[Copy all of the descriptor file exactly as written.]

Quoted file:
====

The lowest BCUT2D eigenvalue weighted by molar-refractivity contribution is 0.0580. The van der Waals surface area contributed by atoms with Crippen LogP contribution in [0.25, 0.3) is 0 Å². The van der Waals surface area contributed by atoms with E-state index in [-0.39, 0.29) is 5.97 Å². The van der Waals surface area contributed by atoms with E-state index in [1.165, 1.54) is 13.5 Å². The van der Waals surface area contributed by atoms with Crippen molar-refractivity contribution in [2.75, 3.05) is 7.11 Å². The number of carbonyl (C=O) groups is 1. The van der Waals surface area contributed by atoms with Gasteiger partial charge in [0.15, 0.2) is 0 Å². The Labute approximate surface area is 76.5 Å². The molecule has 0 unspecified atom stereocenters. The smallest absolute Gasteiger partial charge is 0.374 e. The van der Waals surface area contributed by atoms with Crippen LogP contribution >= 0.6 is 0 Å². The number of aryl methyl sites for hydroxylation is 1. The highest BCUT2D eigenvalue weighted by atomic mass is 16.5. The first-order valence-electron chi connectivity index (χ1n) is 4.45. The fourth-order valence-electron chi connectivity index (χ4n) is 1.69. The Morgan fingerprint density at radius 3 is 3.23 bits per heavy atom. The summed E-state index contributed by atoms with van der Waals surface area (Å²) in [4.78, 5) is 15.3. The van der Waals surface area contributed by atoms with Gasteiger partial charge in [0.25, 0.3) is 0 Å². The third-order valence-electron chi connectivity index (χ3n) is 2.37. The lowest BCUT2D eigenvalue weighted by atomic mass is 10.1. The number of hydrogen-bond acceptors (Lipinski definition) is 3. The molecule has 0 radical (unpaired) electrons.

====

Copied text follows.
The lowest BCUT2D eigenvalue weighted by molar-refractivity contribution is 0.0580. The van der Waals surface area contributed by atoms with Crippen LogP contribution in [0.25, 0.3) is 0 Å². The van der Waals surface area contributed by atoms with E-state index in [-0.39, 0.29) is 5.97 Å². The van der Waals surface area contributed by atoms with E-state index in [1.165, 1.54) is 13.5 Å². The van der Waals surface area contributed by atoms with Crippen molar-refractivity contribution in [2.75, 3.05) is 7.11 Å². The number of carbonyl (C=O) groups is 1. The van der Waals surface area contributed by atoms with Gasteiger partial charge in [0.15, 0.2) is 0 Å². The Labute approximate surface area is 76.5 Å². The molecule has 0 unspecified atom stereocenters. The smallest absolute Gasteiger partial charge is 0.374 e. The van der Waals surface area contributed by atoms with Crippen LogP contribution >= 0.6 is 0 Å². The number of aryl methyl sites for hydroxylation is 1. The highest BCUT2D eigenvalue weighted by atomic mass is 16.5. The first-order valence-electron chi connectivity index (χ1n) is 4.45. The fourth-order valence-electron chi connectivity index (χ4n) is 1.69. The Morgan fingerprint density at radius 3 is 3.23 bits per heavy atom. The summed E-state index contributed by atoms with van der Waals surface area (Å²) in [4.78, 5) is 15.3. The van der Waals surface area contributed by atoms with Gasteiger partial charge in [0.25, 0.3) is 0 Å². The third-order valence-electron chi connectivity index (χ3n) is 2.37. The lowest BCUT2D eigenvalue weighted by atomic mass is 10.1. The number of hydrogen-bond acceptors (Lipinski definition) is 3. The molecule has 0 radical (unpaired) electrons.